Five Steps to Take Before Applying for a DOT Number

Five Steps to Take Before Applying for a DOT Number
Mariah Barr
7 mins read

Thinking about starting a trucking company? Here's what to do before you start looking for a free DOT number.

Becoming an owner-operator can be a promising business venture for anyone interested in how to start a trucking company and ultimately be their own boss. But in order for the business to be successful, there are a few considerations to make even before applying for a free DOT number.

Here's where to start:

  1. Decide on the right type of business entity and file it in your operating state
  2. Choose whether your business will be participating in interstate or intrastate commerce
  3. Consider if you want to run short or long haul
  4. Determine what type of freight you're going to haul
  5. Research the best commercial truck for your new business

Once you've made these decisions, then you can file a free DOT number with Foley.

But first, here's how you can work through all the above to start a trucking company.

Choose a Business Structure for Your Trucking Company

While there are multiple options when it comes to forming your business, the most common for trucking companies are sole proprietorships, partnerships, limited liability companies (LLCs), and corporations.

Sole proprietorships are owned and operated by one person, who is entitled to all profits, but that person is also responsible for all debts and liabilities. Partnerships offer the same elements, except they are owned and operated by two or more people.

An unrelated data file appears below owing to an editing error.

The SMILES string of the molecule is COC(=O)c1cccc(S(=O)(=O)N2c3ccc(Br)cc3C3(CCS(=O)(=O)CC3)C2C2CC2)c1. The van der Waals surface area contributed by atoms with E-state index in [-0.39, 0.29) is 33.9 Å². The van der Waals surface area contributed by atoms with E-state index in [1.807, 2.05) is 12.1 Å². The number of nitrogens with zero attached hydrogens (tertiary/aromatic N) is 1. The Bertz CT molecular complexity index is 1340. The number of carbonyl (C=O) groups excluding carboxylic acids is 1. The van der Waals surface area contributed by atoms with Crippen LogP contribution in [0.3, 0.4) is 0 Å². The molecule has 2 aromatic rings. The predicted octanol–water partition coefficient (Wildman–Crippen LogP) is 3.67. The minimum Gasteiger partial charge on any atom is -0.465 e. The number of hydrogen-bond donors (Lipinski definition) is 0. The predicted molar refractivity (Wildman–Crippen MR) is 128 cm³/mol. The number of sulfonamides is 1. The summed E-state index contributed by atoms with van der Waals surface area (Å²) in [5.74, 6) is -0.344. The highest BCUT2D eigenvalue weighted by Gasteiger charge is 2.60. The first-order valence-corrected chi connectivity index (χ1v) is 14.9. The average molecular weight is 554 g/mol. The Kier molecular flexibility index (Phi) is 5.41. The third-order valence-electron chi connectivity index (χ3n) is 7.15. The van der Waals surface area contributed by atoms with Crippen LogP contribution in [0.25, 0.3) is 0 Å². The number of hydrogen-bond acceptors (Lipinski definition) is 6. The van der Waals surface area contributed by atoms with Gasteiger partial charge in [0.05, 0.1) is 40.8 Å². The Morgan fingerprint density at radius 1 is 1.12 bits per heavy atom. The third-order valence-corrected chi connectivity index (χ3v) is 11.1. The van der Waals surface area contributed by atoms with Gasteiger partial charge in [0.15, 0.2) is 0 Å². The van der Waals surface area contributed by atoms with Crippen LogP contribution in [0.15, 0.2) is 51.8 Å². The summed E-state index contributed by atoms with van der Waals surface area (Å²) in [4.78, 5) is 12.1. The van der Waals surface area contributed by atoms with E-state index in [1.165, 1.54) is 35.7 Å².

If you choose to go the route of an LLC, you'll get the benefit of separating your personal liabilities from those belonging to the business. Single-member LLCs are taxed like sole proprietorships and multi-member LLCs are taxed like partnerships. Either way, your company's profits pass through to each of the members, and they pay income and self-employment taxes on their own shares. 

On the other hand, corporations are more structured in nature. Like LLCs, incorporating offers liability protection, meaning it's unlikely that you would be personally responsible for business debts or lawsuits. You can also add shareholders and gain funds from external investors. But corporations often require you to hold yearly shareholder meetings, file annual reports, and even issue written resolutions for significant decisions.

We highly recommend contacting a trusted accountant to help you decide what type of business structure would work best, then working with them to complete the process of filing and launching your new trucking company.

Decide Between Interstate & Intrastate Commerce

Very simply, the difference between intrastate and interstate commerce is:

  • Intrastate - Staying within one state's borders
  • Interstate - Crossing state or national borders

If you're starting a company that uses commercial vehicles but won't necessarily haul freight, like a garbage pickup or towing company, you may only need to operate within one state. You can also become an owner-operator and haul freight for companies within a single state. Staying within one state's borders typically means you need to follow fewer regulations as well.